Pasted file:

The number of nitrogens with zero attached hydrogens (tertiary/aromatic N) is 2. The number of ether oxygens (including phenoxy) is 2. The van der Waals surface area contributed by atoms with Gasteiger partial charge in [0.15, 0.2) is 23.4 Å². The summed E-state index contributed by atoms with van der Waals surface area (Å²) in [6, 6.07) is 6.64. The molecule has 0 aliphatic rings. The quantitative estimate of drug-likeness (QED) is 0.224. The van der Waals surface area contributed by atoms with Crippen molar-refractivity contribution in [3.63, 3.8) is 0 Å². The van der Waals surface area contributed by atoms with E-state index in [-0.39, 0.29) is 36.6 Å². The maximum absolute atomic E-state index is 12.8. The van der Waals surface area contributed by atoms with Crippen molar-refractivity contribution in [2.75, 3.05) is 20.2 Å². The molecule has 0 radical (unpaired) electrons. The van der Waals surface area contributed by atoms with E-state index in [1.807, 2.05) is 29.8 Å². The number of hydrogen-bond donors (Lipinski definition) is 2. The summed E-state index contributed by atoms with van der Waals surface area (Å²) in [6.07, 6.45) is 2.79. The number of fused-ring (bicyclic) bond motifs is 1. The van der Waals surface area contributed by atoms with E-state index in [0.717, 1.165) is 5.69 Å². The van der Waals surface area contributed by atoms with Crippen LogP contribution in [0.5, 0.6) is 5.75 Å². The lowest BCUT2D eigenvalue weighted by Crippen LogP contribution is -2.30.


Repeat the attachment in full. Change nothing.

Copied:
The number of nitrogens with zero attached hydrogens (tertiary/aromatic N) is 2. The number of ether oxygens (including phenoxy) is 2. The van der Waals surface area contributed by atoms with Gasteiger partial charge in [0.15, 0.2) is 23.4 Å². The summed E-state index contributed by atoms with van der Waals surface area (Å²) in [6, 6.07) is 6.64. The molecule has 0 aliphatic rings. The quantitative estimate of drug-likeness (QED) is 0.224. The van der Waals surface area contributed by atoms with Crippen molar-refractivity contribution in [3.63, 3.8) is 0 Å². The van der Waals surface area contributed by atoms with E-state index in [-0.39, 0.29) is 36.6 Å². The maximum absolute atomic E-state index is 12.8. The van der Waals surface area contributed by atoms with Crippen molar-refractivity contribution in [2.75, 3.05) is 20.2 Å². The molecule has 0 radical (unpaired) electrons. The van der Waals surface area contributed by atoms with E-state index in [1.807, 2.05) is 29.8 Å². The number of hydrogen-bond donors (Lipinski definition) is 2. The summed E-state index contributed by atoms with van der Waals surface area (Å²) in [6.07, 6.45) is 2.79. The number of fused-ring (bicyclic) bond motifs is 1. The van der Waals surface area contributed by atoms with E-state index in [0.717, 1.165) is 5.69 Å². The van der Waals surface area contributed by atoms with Crippen LogP contribution in [0.5, 0.6) is 5.75 Å². The lowest BCUT2D eigenvalue weighted by Crippen LogP contribution is -2.30.